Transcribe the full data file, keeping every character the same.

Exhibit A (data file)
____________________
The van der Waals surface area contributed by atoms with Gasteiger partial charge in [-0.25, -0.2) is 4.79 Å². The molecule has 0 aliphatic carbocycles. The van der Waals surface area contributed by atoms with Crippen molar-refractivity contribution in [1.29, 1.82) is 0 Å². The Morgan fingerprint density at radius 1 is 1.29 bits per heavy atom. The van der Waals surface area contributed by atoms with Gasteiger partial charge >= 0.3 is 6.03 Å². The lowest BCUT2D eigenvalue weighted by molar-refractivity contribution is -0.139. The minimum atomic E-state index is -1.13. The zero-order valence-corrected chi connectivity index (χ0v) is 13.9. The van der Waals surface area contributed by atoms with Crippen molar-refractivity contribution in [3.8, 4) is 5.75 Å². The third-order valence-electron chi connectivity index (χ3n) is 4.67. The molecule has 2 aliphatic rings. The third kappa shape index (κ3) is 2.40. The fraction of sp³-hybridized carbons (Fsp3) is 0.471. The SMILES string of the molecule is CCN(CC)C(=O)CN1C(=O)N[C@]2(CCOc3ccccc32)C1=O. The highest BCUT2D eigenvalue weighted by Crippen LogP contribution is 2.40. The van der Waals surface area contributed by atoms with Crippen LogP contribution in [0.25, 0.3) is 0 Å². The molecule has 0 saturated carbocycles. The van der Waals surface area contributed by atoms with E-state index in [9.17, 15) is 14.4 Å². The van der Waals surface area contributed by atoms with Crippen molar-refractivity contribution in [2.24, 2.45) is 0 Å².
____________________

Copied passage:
The van der Waals surface area contributed by atoms with Gasteiger partial charge in [-0.25, -0.2) is 4.79 Å². The molecule has 0 aliphatic carbocycles. The van der Waals surface area contributed by atoms with Crippen molar-refractivity contribution in [1.29, 1.82) is 0 Å². The Morgan fingerprint density at radius 1 is 1.29 bits per heavy atom. The van der Waals surface area contributed by atoms with Gasteiger partial charge >= 0.3 is 6.03 Å². The lowest BCUT2D eigenvalue weighted by molar-refractivity contribution is -0.139. The minimum atomic E-state index is -1.13. The zero-order valence-corrected chi connectivity index (χ0v) is 13.9. The van der Waals surface area contributed by atoms with Crippen molar-refractivity contribution in [3.8, 4) is 5.75 Å². The third-order valence-electron chi connectivity index (χ3n) is 4.67. The molecule has 2 aliphatic rings. The third kappa shape index (κ3) is 2.40. The fraction of sp³-hybridized carbons (Fsp3) is 0.471. The SMILES string of the molecule is CCN(CC)C(=O)CN1C(=O)N[C@]2(CCOc3ccccc32)C1=O. The highest BCUT2D eigenvalue weighted by Crippen LogP contribution is 2.40. The van der Waals surface area contributed by atoms with Crippen LogP contribution in [0.25, 0.3) is 0 Å². The molecule has 0 saturated carbocycles. The van der Waals surface area contributed by atoms with E-state index in [9.17, 15) is 14.4 Å². The van der Waals surface area contributed by atoms with Crippen molar-refractivity contribution in [2.24, 2.45) is 0 Å².